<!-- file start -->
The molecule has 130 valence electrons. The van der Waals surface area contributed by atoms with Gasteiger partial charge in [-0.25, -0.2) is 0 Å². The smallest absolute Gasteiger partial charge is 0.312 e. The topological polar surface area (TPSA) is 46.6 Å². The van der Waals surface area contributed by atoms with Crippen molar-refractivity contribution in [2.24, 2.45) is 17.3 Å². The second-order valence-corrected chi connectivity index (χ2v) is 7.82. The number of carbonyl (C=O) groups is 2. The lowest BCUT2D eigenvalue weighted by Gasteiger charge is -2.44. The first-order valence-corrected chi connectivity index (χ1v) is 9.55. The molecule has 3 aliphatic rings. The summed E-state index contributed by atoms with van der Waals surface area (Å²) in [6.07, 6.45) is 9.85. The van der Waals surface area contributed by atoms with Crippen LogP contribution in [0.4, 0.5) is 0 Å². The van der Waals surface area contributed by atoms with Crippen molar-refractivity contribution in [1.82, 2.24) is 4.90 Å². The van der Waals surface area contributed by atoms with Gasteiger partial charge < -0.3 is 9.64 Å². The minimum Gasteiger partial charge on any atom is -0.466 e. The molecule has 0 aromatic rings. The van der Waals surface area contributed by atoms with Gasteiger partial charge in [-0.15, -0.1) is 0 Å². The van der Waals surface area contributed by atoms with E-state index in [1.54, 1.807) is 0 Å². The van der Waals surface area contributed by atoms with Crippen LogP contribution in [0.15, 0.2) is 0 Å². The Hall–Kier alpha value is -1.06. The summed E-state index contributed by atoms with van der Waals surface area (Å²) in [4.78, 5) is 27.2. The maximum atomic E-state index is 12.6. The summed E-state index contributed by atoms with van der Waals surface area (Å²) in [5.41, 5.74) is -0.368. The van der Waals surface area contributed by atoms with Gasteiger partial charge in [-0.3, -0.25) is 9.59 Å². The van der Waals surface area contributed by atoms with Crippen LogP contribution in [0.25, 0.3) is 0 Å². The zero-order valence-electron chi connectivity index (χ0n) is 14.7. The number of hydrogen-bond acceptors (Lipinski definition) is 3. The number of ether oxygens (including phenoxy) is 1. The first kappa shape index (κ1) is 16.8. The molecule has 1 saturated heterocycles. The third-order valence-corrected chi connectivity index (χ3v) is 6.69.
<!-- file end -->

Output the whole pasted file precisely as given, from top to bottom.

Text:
The molecule has 130 valence electrons. The van der Waals surface area contributed by atoms with Gasteiger partial charge in [-0.25, -0.2) is 0 Å². The smallest absolute Gasteiger partial charge is 0.312 e. The topological polar surface area (TPSA) is 46.6 Å². The van der Waals surface area contributed by atoms with Crippen molar-refractivity contribution in [2.24, 2.45) is 17.3 Å². The second-order valence-corrected chi connectivity index (χ2v) is 7.82. The number of carbonyl (C=O) groups is 2. The lowest BCUT2D eigenvalue weighted by Gasteiger charge is -2.44. The first-order valence-corrected chi connectivity index (χ1v) is 9.55. The molecule has 3 aliphatic rings. The summed E-state index contributed by atoms with van der Waals surface area (Å²) in [6.07, 6.45) is 9.85. The van der Waals surface area contributed by atoms with Crippen LogP contribution in [0.4, 0.5) is 0 Å². The van der Waals surface area contributed by atoms with Crippen molar-refractivity contribution in [1.82, 2.24) is 4.90 Å². The van der Waals surface area contributed by atoms with Gasteiger partial charge < -0.3 is 9.64 Å². The minimum Gasteiger partial charge on any atom is -0.466 e. The molecule has 0 aromatic rings. The van der Waals surface area contributed by atoms with Gasteiger partial charge in [-0.15, -0.1) is 0 Å². The van der Waals surface area contributed by atoms with E-state index in [1.54, 1.807) is 0 Å². The van der Waals surface area contributed by atoms with Crippen LogP contribution in [0.15, 0.2) is 0 Å². The Hall–Kier alpha value is -1.06. The summed E-state index contributed by atoms with van der Waals surface area (Å²) in [4.78, 5) is 27.2. The maximum atomic E-state index is 12.6. The summed E-state index contributed by atoms with van der Waals surface area (Å²) in [5.41, 5.74) is -0.368. The van der Waals surface area contributed by atoms with Gasteiger partial charge in [-0.3, -0.25) is 9.59 Å². The van der Waals surface area contributed by atoms with Crippen LogP contribution in [0.25, 0.3) is 0 Å². The zero-order valence-electron chi connectivity index (χ0n) is 14.7. The number of hydrogen-bond acceptors (Lipinski definition) is 3. The number of ether oxygens (including phenoxy) is 1. The first kappa shape index (κ1) is 16.8. The molecule has 1 saturated heterocycles. The third-order valence-corrected chi connectivity index (χ3v) is 6.69.